If you were a woman in Chicago in the early 1980s, you did not want to run across The Ripper Crew. The ringleader of the gang of four young men, Robin Gecht, was a self-styled Satanist who once worked for John Wayne Gacy. Gecht built a “Satanic Temple” in a spare bedroom of the house he shared with his wife, painting upside-down crosses on the wall and building a makeshift altar. Friend Edward Spreitzer and teenaged brothers Andrew and Thomas Kokoraleis joined him in his unholy cult/gang.

The crew would cruise Chicago’s mean streets in a panel van, looking for sex workers. Gecht was looking for women with large breasts — that was very important to him. Once they’d found a victim, she’d be kidnapped, driven to Gecht’s temple, raped, murdered, and mutilated. The death orgies would culminate in each member of the crew eating part of the victim’s breasts, while Gecht read aloud from The Satanic Bible. Gecht would keep one of his victims’ breasts as a trophy.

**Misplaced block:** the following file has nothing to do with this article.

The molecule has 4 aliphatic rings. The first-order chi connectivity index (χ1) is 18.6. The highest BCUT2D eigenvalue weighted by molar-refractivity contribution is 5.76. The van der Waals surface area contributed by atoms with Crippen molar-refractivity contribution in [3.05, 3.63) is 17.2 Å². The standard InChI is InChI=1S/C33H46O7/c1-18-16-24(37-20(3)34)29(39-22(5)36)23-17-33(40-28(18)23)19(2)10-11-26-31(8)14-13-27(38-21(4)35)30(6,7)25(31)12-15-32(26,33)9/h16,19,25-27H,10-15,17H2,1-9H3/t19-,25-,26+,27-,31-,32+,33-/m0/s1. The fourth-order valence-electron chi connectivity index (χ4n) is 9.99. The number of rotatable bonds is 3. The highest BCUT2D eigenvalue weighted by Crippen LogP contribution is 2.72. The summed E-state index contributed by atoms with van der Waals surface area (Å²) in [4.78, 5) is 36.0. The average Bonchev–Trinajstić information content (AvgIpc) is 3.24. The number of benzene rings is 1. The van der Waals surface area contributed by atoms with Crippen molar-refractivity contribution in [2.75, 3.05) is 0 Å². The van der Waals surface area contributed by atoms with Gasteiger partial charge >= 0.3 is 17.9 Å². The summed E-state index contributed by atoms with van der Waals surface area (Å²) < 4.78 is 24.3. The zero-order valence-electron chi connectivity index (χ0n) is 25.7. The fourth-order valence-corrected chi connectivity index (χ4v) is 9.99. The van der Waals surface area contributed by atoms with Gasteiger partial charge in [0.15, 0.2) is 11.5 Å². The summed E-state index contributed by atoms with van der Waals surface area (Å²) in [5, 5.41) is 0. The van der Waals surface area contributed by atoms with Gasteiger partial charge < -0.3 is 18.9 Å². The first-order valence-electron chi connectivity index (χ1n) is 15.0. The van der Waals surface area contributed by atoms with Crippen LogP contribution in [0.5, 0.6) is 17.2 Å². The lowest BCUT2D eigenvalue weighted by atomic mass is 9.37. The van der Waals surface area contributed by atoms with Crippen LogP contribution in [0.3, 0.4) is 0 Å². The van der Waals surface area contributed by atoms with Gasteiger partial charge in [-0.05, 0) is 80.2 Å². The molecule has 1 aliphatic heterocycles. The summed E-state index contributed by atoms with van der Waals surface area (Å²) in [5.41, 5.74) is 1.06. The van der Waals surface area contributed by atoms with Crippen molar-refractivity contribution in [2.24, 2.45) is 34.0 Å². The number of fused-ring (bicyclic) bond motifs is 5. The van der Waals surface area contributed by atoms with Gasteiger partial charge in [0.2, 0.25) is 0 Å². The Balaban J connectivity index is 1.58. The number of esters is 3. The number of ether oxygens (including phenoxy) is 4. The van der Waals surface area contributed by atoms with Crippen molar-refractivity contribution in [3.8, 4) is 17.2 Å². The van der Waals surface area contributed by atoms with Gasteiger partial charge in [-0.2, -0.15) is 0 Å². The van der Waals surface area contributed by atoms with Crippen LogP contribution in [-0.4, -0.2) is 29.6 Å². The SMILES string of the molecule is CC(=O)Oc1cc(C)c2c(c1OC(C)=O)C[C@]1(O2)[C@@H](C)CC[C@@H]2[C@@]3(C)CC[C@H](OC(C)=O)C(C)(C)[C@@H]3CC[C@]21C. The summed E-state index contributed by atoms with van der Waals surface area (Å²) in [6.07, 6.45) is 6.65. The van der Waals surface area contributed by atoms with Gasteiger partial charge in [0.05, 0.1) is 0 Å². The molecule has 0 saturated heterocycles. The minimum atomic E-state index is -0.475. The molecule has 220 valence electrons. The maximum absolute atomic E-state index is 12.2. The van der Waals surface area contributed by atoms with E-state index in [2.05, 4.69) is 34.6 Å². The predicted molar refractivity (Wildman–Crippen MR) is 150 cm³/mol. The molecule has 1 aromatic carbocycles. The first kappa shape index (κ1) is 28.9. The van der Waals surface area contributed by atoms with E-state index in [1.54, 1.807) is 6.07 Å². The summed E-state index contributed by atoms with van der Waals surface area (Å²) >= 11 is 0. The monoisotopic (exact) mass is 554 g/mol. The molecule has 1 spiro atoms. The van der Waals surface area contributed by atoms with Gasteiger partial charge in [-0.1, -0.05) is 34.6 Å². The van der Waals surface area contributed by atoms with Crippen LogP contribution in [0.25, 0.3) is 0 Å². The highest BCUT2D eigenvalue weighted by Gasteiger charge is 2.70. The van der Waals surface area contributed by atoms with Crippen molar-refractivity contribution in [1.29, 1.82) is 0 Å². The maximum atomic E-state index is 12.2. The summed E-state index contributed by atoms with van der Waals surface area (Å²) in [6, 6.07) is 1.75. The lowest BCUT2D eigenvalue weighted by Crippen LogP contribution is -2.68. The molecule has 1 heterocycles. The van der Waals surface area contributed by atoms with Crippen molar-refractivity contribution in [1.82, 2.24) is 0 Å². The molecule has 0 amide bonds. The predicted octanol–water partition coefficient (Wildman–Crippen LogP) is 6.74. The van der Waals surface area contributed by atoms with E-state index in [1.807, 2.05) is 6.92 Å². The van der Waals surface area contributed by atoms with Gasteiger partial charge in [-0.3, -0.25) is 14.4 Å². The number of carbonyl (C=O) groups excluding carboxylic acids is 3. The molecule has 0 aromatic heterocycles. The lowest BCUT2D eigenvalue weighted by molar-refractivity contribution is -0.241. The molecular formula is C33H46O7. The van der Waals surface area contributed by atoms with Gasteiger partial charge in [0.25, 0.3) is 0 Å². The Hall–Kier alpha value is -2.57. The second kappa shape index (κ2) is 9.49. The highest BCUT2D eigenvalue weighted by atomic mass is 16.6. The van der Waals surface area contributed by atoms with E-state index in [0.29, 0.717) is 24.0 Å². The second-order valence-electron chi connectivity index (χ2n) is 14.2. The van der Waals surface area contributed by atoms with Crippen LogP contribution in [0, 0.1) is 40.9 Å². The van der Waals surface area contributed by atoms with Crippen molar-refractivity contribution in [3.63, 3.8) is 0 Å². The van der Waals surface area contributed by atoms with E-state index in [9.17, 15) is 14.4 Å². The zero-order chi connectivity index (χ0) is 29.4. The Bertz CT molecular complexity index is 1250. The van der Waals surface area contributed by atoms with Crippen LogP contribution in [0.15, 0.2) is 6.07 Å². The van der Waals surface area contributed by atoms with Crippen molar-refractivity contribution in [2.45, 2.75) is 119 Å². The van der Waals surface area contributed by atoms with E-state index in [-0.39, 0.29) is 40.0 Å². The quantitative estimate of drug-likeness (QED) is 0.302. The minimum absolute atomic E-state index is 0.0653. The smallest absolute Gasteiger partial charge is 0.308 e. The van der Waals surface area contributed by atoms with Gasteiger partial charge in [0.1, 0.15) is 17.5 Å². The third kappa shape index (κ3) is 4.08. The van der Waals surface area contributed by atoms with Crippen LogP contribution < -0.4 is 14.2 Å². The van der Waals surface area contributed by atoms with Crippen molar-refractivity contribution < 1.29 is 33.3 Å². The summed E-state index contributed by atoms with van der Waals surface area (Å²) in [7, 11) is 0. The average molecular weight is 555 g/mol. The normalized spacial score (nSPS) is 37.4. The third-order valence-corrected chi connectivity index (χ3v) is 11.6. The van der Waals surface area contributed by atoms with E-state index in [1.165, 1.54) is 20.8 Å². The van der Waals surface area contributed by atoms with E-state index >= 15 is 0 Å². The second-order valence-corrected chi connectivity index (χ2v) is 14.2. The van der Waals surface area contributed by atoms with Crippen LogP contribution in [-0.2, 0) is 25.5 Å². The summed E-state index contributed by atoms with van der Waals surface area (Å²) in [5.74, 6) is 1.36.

Gecht reportedly had a supernatural hold over his friends, who reported that they were terrified of his mystical power. When asked why he did it, Thomas Kokoraleis said that Gecht could make them do whatever he wanted: “You just had to do it,” he explained.

The Ripper Crew was suspected in as many as 18 deaths and disappearances around Chicago, and were caught when one of their victims escaped. Andrew Kokoraleis was executed in 1999; Edward Spreitzer is serving a life sentence for his crimes; Gecht is serving a 120-year prison sentence. Thomas Kokoraleis, though, had his life sentence commuted; he’s scheduled to be released from the Illinois River Correctional Center a few months from now — on September 30, 2017.

The Philadelphia Poison Ring: Arsenic, Occultism, And Organized Crime


Life was tough in Philadelphia during the Great Depression. Even traditional criminal rackets like numbers-running and extortion were ruined by the nation’s broken economy. But Cousins Herman and Paul Petrillo were hustlers to the core, and hit on a recession-proof criminal scheme: Take out insurance policies on old men and then poison them with arsenic.